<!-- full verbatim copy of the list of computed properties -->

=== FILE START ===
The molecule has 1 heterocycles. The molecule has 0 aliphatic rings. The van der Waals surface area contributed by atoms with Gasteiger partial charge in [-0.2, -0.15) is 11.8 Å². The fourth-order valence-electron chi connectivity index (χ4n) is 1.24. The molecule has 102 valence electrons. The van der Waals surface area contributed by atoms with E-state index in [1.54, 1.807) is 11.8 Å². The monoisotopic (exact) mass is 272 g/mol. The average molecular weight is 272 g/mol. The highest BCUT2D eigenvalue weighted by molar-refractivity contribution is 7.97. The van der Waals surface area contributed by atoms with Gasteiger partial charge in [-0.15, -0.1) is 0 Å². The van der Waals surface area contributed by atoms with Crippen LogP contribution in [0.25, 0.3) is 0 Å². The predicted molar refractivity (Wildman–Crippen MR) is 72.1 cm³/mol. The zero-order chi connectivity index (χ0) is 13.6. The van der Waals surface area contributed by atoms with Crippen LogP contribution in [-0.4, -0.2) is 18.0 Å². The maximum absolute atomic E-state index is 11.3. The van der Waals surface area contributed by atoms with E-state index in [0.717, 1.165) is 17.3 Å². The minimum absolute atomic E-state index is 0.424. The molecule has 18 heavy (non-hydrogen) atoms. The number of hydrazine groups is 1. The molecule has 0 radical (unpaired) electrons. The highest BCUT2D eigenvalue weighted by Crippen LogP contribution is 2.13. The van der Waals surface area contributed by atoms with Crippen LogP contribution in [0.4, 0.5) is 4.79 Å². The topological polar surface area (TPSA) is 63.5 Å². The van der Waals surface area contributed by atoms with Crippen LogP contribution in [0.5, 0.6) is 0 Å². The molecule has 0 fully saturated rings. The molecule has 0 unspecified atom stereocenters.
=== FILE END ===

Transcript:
The molecule has 1 heterocycles. The molecule has 0 aliphatic rings. The van der Waals surface area contributed by atoms with Gasteiger partial charge in [-0.2, -0.15) is 11.8 Å². The fourth-order valence-electron chi connectivity index (χ4n) is 1.24. The molecule has 102 valence electrons. The van der Waals surface area contributed by atoms with E-state index in [1.54, 1.807) is 11.8 Å². The monoisotopic (exact) mass is 272 g/mol. The average molecular weight is 272 g/mol. The highest BCUT2D eigenvalue weighted by molar-refractivity contribution is 7.97. The van der Waals surface area contributed by atoms with Gasteiger partial charge in [-0.15, -0.1) is 0 Å². The van der Waals surface area contributed by atoms with Crippen LogP contribution in [0.25, 0.3) is 0 Å². The predicted molar refractivity (Wildman–Crippen MR) is 72.1 cm³/mol. The zero-order chi connectivity index (χ0) is 13.6. The van der Waals surface area contributed by atoms with Crippen LogP contribution in [-0.4, -0.2) is 18.0 Å². The maximum absolute atomic E-state index is 11.3. The van der Waals surface area contributed by atoms with E-state index in [0.717, 1.165) is 17.3 Å². The minimum absolute atomic E-state index is 0.424. The molecule has 18 heavy (non-hydrogen) atoms. The number of hydrazine groups is 1. The molecule has 0 radical (unpaired) electrons. The highest BCUT2D eigenvalue weighted by Crippen LogP contribution is 2.13. The van der Waals surface area contributed by atoms with Crippen LogP contribution in [0.4, 0.5) is 4.79 Å². The topological polar surface area (TPSA) is 63.5 Å². The van der Waals surface area contributed by atoms with Crippen LogP contribution in [0.5, 0.6) is 0 Å². The molecule has 0 fully saturated rings. The molecule has 0 unspecified atom stereocenters.